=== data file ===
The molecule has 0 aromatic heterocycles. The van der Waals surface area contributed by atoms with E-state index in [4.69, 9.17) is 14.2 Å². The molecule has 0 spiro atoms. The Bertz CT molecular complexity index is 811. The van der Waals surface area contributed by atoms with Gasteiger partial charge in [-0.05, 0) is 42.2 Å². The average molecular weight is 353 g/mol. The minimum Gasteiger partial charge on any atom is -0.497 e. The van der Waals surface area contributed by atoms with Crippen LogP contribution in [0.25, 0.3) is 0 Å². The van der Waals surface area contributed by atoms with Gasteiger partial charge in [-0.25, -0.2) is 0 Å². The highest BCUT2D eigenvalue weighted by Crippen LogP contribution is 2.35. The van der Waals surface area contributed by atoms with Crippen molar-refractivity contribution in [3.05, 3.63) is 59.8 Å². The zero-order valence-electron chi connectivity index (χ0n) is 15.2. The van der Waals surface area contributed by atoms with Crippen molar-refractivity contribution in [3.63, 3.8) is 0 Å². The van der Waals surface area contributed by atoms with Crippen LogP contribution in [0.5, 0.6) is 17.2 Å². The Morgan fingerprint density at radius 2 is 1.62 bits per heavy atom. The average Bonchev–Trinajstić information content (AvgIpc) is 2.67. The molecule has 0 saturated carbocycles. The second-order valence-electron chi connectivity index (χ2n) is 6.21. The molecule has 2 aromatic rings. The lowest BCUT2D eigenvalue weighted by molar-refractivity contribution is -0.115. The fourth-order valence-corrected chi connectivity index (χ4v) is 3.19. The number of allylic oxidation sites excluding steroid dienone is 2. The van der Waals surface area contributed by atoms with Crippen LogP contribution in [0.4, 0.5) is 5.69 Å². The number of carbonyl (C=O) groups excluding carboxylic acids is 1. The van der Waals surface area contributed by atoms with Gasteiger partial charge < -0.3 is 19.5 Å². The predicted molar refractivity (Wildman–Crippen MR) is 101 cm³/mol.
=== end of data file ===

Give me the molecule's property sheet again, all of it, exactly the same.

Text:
The molecule has 0 aromatic heterocycles. The van der Waals surface area contributed by atoms with E-state index in [4.69, 9.17) is 14.2 Å². The molecule has 0 spiro atoms. The Bertz CT molecular complexity index is 811. The van der Waals surface area contributed by atoms with Gasteiger partial charge in [-0.05, 0) is 42.2 Å². The average molecular weight is 353 g/mol. The minimum Gasteiger partial charge on any atom is -0.497 e. The van der Waals surface area contributed by atoms with Crippen LogP contribution in [0.25, 0.3) is 0 Å². The van der Waals surface area contributed by atoms with Gasteiger partial charge in [-0.25, -0.2) is 0 Å². The highest BCUT2D eigenvalue weighted by Crippen LogP contribution is 2.35. The van der Waals surface area contributed by atoms with Crippen molar-refractivity contribution in [3.05, 3.63) is 59.8 Å². The zero-order valence-electron chi connectivity index (χ0n) is 15.2. The van der Waals surface area contributed by atoms with Crippen molar-refractivity contribution in [3.63, 3.8) is 0 Å². The van der Waals surface area contributed by atoms with Crippen LogP contribution in [0.5, 0.6) is 17.2 Å². The Morgan fingerprint density at radius 2 is 1.62 bits per heavy atom. The average Bonchev–Trinajstić information content (AvgIpc) is 2.67. The molecule has 0 saturated carbocycles. The second-order valence-electron chi connectivity index (χ2n) is 6.21. The molecule has 2 aromatic rings. The lowest BCUT2D eigenvalue weighted by molar-refractivity contribution is -0.115. The fourth-order valence-corrected chi connectivity index (χ4v) is 3.19. The number of allylic oxidation sites excluding steroid dienone is 2. The van der Waals surface area contributed by atoms with Crippen LogP contribution in [0.4, 0.5) is 5.69 Å². The number of carbonyl (C=O) groups excluding carboxylic acids is 1. The van der Waals surface area contributed by atoms with Gasteiger partial charge < -0.3 is 19.5 Å². The predicted molar refractivity (Wildman–Crippen MR) is 101 cm³/mol.